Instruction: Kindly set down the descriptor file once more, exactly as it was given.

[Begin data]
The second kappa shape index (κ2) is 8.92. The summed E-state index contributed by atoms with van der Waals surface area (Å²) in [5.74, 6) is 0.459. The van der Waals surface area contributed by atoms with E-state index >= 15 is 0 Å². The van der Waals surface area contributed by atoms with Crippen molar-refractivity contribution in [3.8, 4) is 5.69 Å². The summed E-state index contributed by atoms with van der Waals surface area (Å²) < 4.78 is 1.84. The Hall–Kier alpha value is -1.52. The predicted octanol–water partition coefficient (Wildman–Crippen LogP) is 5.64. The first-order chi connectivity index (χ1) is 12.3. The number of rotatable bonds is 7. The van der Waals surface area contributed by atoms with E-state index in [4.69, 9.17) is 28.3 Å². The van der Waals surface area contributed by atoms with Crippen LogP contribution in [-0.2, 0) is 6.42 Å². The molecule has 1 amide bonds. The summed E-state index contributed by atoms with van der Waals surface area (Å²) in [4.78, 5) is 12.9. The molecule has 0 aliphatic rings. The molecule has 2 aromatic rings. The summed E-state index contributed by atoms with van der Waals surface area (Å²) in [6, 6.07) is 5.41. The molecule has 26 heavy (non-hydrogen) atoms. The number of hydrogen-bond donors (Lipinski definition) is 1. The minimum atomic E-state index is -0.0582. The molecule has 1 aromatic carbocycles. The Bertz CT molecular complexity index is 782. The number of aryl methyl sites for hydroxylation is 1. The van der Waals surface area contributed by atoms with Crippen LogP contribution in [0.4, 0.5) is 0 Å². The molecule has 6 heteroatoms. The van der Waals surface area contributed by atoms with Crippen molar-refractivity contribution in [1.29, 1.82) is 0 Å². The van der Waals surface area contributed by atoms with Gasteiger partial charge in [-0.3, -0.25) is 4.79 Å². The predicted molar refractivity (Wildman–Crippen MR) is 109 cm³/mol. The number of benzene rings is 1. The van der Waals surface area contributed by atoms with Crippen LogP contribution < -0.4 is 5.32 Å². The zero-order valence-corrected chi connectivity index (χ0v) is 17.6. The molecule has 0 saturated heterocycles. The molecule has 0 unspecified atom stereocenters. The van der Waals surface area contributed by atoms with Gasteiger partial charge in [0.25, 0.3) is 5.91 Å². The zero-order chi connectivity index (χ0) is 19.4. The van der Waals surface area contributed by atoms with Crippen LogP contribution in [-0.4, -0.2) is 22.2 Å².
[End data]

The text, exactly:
The second kappa shape index (κ2) is 8.92. The summed E-state index contributed by atoms with van der Waals surface area (Å²) in [5.74, 6) is 0.459. The van der Waals surface area contributed by atoms with E-state index >= 15 is 0 Å². The van der Waals surface area contributed by atoms with Crippen molar-refractivity contribution in [3.8, 4) is 5.69 Å². The summed E-state index contributed by atoms with van der Waals surface area (Å²) < 4.78 is 1.84. The Hall–Kier alpha value is -1.52. The predicted octanol–water partition coefficient (Wildman–Crippen LogP) is 5.64. The first-order chi connectivity index (χ1) is 12.3. The number of rotatable bonds is 7. The van der Waals surface area contributed by atoms with E-state index in [4.69, 9.17) is 28.3 Å². The van der Waals surface area contributed by atoms with Crippen LogP contribution in [-0.2, 0) is 6.42 Å². The molecule has 1 amide bonds. The summed E-state index contributed by atoms with van der Waals surface area (Å²) in [4.78, 5) is 12.9. The molecule has 0 aliphatic rings. The molecule has 2 aromatic rings. The summed E-state index contributed by atoms with van der Waals surface area (Å²) in [6, 6.07) is 5.41. The molecule has 26 heavy (non-hydrogen) atoms. The number of hydrogen-bond donors (Lipinski definition) is 1. The minimum atomic E-state index is -0.0582. The molecule has 1 aromatic carbocycles. The Bertz CT molecular complexity index is 782. The number of aryl methyl sites for hydroxylation is 1. The van der Waals surface area contributed by atoms with Crippen LogP contribution in [0.4, 0.5) is 0 Å². The molecule has 6 heteroatoms. The van der Waals surface area contributed by atoms with Crippen molar-refractivity contribution in [1.29, 1.82) is 0 Å². The van der Waals surface area contributed by atoms with Gasteiger partial charge in [-0.3, -0.25) is 4.79 Å². The predicted molar refractivity (Wildman–Crippen MR) is 109 cm³/mol. The number of benzene rings is 1. The van der Waals surface area contributed by atoms with Crippen LogP contribution < -0.4 is 5.32 Å². The zero-order valence-corrected chi connectivity index (χ0v) is 17.6. The molecule has 0 saturated heterocycles. The molecule has 0 unspecified atom stereocenters. The van der Waals surface area contributed by atoms with Gasteiger partial charge in [0.25, 0.3) is 5.91 Å². The zero-order chi connectivity index (χ0) is 19.4. The van der Waals surface area contributed by atoms with Crippen LogP contribution in [-0.4, -0.2) is 22.2 Å².